Most of Wimbledon’s long lifetime has been spent as an amateur club and the early years were in a minor capacity. Wimbledon were formed in 1889 as Wimbledon Old Centrals, by the old boys of Old Central School in Camp Road. They played their first football on different pitches on Wimbledon Common and used the Fox and Grapes and The Swan public houses as their changing rooms. Their first honours came with the Clapham League title in 1896. In 1901 Wimbledon moved to a private and enclosed ground at Pepys Road while in 1905 the ‘Old Centrals’ was formally dropped from their name.
The 1907/1908 season saw Wimbledon play at Grand Drive near Raynes Park Station, only to move to Merton Hall Road one year later. Wimbledon Nomads would have been an apt name for them for they vacated this venue shortly after in favour of the Malden Wanderers Cricket Ground in Burlington Road by the commencement of the 1909/10 season. The ground was conveniently located, there were spectators’ facilities and for the first time Wimbledon played on a proper, flat pitch. Alas, the many ground changes had made it difficult for Wimbledon to attract regular support and by the end of 1909/10 the club, completely lacking the support of the local council, were on the brink of folding. Thus a suspending of activities was announced for an undefined period.
Meanwhile a new local team was emerging by the name of Wimbledon Borough FC, a club created from, surprise, council workers, playing their matches at a site that is now the greyhound and speedway stadium. After a couple of years of inactivity Wimbledon re-emerged and had talks with the council team. The latter disbanded, amalgamated with Wimbledon and with the influence that now could be exerted a suitable and more permanent site was found in Plough Lane in 1912. When the Taylor report effectively condemned the cosy confines of Plough Lane to the scrapheap, Wimbledon were forced to move in with Crystal Palace at Selhurst Park in 1991.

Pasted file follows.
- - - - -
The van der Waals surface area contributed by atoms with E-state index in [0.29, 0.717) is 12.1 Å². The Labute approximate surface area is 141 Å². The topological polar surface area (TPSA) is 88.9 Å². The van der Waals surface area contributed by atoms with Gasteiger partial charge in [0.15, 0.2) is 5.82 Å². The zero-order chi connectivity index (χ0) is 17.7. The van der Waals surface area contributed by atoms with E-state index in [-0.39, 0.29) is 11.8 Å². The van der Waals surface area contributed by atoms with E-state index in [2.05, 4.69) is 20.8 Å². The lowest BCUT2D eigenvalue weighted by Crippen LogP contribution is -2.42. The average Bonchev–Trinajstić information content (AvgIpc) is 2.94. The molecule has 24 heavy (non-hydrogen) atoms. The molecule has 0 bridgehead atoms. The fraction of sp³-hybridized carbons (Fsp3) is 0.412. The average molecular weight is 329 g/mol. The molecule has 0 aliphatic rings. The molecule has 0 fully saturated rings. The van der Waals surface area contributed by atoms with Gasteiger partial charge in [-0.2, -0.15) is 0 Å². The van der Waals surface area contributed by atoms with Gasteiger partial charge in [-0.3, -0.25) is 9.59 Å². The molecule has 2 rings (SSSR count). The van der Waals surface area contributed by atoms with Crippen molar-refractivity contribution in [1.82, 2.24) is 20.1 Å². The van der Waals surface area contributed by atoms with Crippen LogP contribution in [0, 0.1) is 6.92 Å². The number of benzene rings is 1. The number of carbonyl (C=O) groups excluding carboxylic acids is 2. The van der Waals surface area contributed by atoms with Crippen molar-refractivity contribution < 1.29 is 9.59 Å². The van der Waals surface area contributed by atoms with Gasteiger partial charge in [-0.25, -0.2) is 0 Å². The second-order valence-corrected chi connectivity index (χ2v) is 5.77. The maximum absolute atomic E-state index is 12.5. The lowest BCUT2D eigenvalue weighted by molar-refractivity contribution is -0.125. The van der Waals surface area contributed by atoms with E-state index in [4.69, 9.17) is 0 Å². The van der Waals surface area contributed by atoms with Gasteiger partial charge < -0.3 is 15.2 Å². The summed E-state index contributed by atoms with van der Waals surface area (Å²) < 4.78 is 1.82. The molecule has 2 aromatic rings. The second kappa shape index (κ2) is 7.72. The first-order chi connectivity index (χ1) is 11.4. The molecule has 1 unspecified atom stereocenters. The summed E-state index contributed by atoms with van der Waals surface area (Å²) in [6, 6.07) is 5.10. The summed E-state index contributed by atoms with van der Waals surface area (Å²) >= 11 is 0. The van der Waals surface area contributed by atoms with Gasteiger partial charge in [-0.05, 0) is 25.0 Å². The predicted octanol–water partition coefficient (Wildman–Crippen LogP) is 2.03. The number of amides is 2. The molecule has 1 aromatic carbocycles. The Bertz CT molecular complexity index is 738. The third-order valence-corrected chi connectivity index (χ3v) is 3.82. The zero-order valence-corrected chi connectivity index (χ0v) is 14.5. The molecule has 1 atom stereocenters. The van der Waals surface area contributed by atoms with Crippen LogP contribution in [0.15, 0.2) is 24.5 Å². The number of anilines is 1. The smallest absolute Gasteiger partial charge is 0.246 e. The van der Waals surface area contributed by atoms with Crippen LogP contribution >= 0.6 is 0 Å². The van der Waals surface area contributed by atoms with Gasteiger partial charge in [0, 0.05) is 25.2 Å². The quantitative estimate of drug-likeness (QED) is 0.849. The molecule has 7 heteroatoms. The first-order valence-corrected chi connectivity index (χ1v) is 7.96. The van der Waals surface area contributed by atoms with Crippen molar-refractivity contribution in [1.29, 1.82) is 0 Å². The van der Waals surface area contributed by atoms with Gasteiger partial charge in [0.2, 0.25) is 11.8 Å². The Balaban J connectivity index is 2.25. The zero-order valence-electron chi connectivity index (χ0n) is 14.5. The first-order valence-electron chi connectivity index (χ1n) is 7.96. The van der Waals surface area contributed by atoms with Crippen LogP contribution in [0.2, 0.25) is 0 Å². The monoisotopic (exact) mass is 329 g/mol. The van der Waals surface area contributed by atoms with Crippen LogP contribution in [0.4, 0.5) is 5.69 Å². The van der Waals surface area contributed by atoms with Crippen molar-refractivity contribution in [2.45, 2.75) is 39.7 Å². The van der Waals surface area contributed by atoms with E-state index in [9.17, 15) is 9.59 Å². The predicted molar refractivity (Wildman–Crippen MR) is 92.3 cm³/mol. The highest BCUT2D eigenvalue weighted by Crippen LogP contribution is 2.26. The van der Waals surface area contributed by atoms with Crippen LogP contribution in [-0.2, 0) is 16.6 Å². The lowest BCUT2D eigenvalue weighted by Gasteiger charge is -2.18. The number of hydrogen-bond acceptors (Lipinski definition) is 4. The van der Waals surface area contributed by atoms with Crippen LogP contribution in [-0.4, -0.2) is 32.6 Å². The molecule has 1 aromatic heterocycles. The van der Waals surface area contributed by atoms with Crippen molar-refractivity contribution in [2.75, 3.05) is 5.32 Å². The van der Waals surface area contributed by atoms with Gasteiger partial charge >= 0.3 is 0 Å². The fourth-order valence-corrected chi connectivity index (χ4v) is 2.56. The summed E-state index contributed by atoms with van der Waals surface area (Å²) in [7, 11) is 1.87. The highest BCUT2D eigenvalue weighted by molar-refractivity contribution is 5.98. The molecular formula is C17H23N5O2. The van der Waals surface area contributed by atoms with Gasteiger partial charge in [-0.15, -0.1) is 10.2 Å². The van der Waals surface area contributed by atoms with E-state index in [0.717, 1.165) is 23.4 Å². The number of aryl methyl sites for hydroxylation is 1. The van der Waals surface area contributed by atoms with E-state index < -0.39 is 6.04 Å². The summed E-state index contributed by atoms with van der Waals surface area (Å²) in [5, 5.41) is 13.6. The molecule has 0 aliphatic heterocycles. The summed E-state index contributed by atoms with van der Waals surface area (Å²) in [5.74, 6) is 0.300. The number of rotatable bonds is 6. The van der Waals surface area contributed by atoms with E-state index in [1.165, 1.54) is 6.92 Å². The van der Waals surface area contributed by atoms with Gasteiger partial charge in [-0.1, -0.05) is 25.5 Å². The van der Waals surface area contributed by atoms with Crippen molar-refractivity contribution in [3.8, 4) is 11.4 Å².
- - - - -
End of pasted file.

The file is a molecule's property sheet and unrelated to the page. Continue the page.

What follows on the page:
The Dons, the nickname being derived from the club’s name, kicked off in blue and white stripes with navy blue shorts but by the time they had become a very dominant non-league force in the 1930’s they sported all-blue shirts.When The Dons replaced Workington in the fourth division in 1977 they celebrated their new status with an all-white strip with blue trimmings.
The first of the yellow trims would follow soon after. In the mid-Nineties Wimbledon switched from royal blue to navy blue. The most memorable event in the club’s lifespan also coincides with one of the most memorable and stylish kits. In 1987-88 the team reached the FA Cup Final to meet the mighty Liverpool who were seeking a treble. Against all the odds Lawrie Sanchez scored the winning goal in a game that saw the first ever missed penalty in a Wembley Cup Final. The Dons’ shirts that season were blue with a very distinctive yellow yoke or shoulder-panel, call it what you will. A very rare design (see however Bradford City 1911), which brought major silverware to Plough Lane for the first and only time.
Wimbledon’s colours have been inspired by the ‘gold and azure’ from the borough council’s arms, also the club’s badge. The double-headed eagle in the arms of Wimbledon allude to the Roman period and Julius Caesar whose association, more or less mythical, with Wimbledon is indicated by ‘Ceasar’s Camp’ and ‘Caesar’s Well’. The golden rose signifies the Crown connections with Wimbledon; the manor of Wimbledon formerly belonged to the Crown. The golden fret is from the arms of the late Lord Spencer, the former Lord of the Manor of Wimbledon. The gold and blue border is taken from the arms of the De Warenne family, who for a long time bore the title of Earls of Surrey, and is intended to mark the connection of County and Borough.
Wimbledon controversially moved out of their territory disenfranchising a large contingent of its core support. Milton Keynes saw its first-ever football-league match on Saturday 28 september 2003 when the one and only real Wimbledon entertained Burnley at the National Hockey Stadium in front of 5,639 faithful. The move to Milton Keynes coincided with the unveiling of a single eagle’s head as the use of the Wimbledon arms for the past thirty years had in fact been unlawful. The yellow letters MK have been wonderfully incorporated in the eagle’s collar. Very refined, unlike Vinny Jones and the Crazy Gang.